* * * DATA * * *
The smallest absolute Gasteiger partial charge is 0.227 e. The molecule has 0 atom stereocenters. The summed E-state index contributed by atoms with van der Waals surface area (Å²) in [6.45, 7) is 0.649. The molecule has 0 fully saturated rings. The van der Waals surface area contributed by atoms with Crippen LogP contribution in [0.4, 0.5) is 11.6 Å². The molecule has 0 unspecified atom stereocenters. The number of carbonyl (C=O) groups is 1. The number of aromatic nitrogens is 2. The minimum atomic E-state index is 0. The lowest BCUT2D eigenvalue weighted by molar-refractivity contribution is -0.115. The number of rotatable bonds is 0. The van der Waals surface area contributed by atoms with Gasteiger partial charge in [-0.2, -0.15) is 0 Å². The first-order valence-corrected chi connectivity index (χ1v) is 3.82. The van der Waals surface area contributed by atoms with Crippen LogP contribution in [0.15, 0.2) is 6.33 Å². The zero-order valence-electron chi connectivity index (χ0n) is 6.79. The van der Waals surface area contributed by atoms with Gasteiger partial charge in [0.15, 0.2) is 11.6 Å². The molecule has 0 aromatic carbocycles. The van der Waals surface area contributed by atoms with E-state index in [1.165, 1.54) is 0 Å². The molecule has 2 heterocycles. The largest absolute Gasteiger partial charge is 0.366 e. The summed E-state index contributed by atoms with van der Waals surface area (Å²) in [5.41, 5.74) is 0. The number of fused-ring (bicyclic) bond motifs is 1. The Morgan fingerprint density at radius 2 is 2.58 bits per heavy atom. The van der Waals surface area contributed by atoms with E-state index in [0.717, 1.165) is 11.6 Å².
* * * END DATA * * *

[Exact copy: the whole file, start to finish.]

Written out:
The smallest absolute Gasteiger partial charge is 0.227 e. The molecule has 0 atom stereocenters. The summed E-state index contributed by atoms with van der Waals surface area (Å²) in [6.45, 7) is 0.649. The molecule has 0 fully saturated rings. The van der Waals surface area contributed by atoms with Crippen LogP contribution in [0.4, 0.5) is 11.6 Å². The molecule has 0 unspecified atom stereocenters. The number of carbonyl (C=O) groups is 1. The number of aromatic nitrogens is 2. The minimum atomic E-state index is 0. The lowest BCUT2D eigenvalue weighted by molar-refractivity contribution is -0.115. The number of rotatable bonds is 0. The van der Waals surface area contributed by atoms with Gasteiger partial charge in [-0.2, -0.15) is 0 Å². The first-order valence-corrected chi connectivity index (χ1v) is 3.82. The van der Waals surface area contributed by atoms with Crippen LogP contribution in [0.15, 0.2) is 6.33 Å². The zero-order valence-electron chi connectivity index (χ0n) is 6.79. The van der Waals surface area contributed by atoms with Gasteiger partial charge in [0.15, 0.2) is 11.6 Å². The molecule has 0 aromatic carbocycles. The van der Waals surface area contributed by atoms with E-state index in [1.165, 1.54) is 0 Å². The molecule has 2 heterocycles. The largest absolute Gasteiger partial charge is 0.366 e. The summed E-state index contributed by atoms with van der Waals surface area (Å²) in [5.41, 5.74) is 0. The number of fused-ring (bicyclic) bond motifs is 1. The Morgan fingerprint density at radius 2 is 2.58 bits per heavy atom. The van der Waals surface area contributed by atoms with E-state index in [0.717, 1.165) is 11.6 Å².